William Auerbach, PHD

William Auerbach, Ph.D, is an Adjunct Assistant Professor of Clinical Psychology at New York University Postdoctoral Program in Psychotherapy and Psychoanalysis. He received his Ph.D. from the NYU Clinical Psychology Program and is a graduate of the NYU Postdoctoral Program in Psychotherapy and Psychoanalysis. He teaches Buddhism and Meditation at the Shambhala Meditation Center of New York.

         "I think that being a psychologist and a meditation practitioner are life-long paths whose beginnings are found in my childhood. When I was in the first grade, I looked at a bulletin board with a picture of a man in the clouds. He had a large fluffy round face and blew wind and leaves from his open mouth. I thought, ‘That must be God!’ On another day I lay on the grass while gazing upward at the leaves silhouetted in the afternoon sun and saw a flash of ‘God’s” face. A thrill washed over me. On long walks with my beloved Dalmatian Patch along a wooded stream that meandered through the hills near my house, I sometimes felt lifted outside of my ordinary experience, that I was part of a boundless natural world. When as a teenager I felt an absence in my heart, I longed to be filled by something larger than myself.   For a long time I told no one about these experiences, perhaps, because I was afraid they would not understand. Looking back, I see how often I sought out transcendental and sensuous experiences of a world larger and richer than my everyday life.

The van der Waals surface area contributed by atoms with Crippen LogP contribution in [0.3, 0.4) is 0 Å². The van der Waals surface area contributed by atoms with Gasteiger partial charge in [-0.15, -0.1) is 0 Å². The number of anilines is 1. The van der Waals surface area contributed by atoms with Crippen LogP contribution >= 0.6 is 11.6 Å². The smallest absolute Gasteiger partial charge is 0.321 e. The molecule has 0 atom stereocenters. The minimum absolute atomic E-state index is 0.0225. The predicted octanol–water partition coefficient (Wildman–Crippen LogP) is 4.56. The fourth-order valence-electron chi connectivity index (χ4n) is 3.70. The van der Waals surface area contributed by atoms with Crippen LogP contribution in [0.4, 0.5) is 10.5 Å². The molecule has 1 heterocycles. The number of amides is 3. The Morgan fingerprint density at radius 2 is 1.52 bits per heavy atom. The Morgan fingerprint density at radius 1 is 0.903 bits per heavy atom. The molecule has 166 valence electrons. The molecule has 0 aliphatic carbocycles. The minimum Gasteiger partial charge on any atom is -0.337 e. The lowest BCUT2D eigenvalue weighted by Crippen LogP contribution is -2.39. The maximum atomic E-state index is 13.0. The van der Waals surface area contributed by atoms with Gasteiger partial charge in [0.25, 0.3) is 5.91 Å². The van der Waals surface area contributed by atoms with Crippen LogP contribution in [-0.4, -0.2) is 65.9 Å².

As an adult, I realized that the profound experiences of transcendence and space I sought as a child in nature, could also found in subjective experience. In psychoanalysis, I learned to sustain a deep curiosity about inner experience and to appreciate first-hand learning about deeply etched patterns of mind, emotions, and relationships. I came to see that if I had the patience and steadiness to go to the places that most unsettled me and my patients, then even the most painful situations could be transformed into understanding and insight. My view of psychotherapy is guided by the conviction that such therapeutic conversations help us realize our deepest freedom. And, that in the process, we can recognize the profound and loving relationship we share with other living beings. I think that this recognition not only relieves neurotic suffering, but also is a gateway to genuine and profound happiness."

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